Historically, flood insurance was only offered by the National Flood Insurance Program (NFIP). Although various insurance companies were able to facilitate the purchase of NFIP policies, the rates were standardized regardless of what company you purchased coverage from. However, within the last several years, private insurance companies have begun to sell and underwrite their own policies. Now, with more companies selling flood insurance, you can get several flood insurance quotes to compare coverage types and premiums, just like you can with homeowners insurance quotes.
Risk Rating 2.0
In October 2021, FEMA unveiled a redesigned NFIP rating strategy called Risk Rating 2.0. Previously, flood rates were heavily determined by your home’s location within a floodplain and its elevation.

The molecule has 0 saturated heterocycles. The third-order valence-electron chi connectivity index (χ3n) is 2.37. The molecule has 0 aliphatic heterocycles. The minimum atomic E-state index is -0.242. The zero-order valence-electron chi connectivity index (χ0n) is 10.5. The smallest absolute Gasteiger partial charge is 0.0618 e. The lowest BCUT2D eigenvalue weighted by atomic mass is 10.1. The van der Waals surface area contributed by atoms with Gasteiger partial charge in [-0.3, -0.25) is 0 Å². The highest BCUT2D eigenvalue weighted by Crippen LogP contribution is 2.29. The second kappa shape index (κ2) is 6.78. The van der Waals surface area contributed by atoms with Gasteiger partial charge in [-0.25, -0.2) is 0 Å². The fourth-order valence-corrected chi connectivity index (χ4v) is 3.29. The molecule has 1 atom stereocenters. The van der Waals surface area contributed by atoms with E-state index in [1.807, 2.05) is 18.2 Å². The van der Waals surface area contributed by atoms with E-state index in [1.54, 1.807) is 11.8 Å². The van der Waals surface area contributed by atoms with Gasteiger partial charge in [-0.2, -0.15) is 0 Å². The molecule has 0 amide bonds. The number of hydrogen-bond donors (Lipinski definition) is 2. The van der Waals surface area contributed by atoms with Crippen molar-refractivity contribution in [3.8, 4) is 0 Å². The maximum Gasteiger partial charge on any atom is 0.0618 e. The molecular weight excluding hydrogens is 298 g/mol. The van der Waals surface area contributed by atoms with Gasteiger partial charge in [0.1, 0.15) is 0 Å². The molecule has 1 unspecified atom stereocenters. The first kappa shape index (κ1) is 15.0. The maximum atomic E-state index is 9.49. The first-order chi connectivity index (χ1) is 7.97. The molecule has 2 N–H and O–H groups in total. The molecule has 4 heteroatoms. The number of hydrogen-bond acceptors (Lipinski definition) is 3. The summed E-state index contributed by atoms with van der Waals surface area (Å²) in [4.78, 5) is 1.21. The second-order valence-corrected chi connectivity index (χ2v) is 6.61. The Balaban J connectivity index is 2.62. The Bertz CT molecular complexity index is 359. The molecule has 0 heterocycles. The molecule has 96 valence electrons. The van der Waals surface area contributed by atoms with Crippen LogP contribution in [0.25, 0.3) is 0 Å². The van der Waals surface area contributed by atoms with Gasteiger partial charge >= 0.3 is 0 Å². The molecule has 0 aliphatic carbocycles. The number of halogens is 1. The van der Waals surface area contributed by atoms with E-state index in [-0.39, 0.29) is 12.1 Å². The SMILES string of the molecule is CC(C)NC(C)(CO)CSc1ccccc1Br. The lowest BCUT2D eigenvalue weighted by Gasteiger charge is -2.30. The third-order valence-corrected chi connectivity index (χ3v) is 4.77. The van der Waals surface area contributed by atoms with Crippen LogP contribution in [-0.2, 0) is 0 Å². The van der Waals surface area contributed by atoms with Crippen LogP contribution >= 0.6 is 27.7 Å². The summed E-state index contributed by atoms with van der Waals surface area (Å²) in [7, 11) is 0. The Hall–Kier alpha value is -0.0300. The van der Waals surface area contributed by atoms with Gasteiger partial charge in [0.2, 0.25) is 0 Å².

Risk Rating 2.0 is designed to more accurately determine rates based on a variety of factors. The new rating system includes factors like flood frequency, the type of flood risk in a given area (storm surge, river overflow, heavy rainfall, etc.), distance to a water source, your home’s rebuilding cost and your property’s elevation.
The more varied rating factors are designed to help more accurately rate the risk of flooding at any given location. Risk Rating 2.0 is designed to help reduce the disparity between flood insurance rates for lower-valued homes and higher-valued homes.
What does flood insurance cover?
Many people use the word “flood” to describe any kind of water damage, but floods are distinct weather events and flood insurance is designed to cover a particular set of circumstances.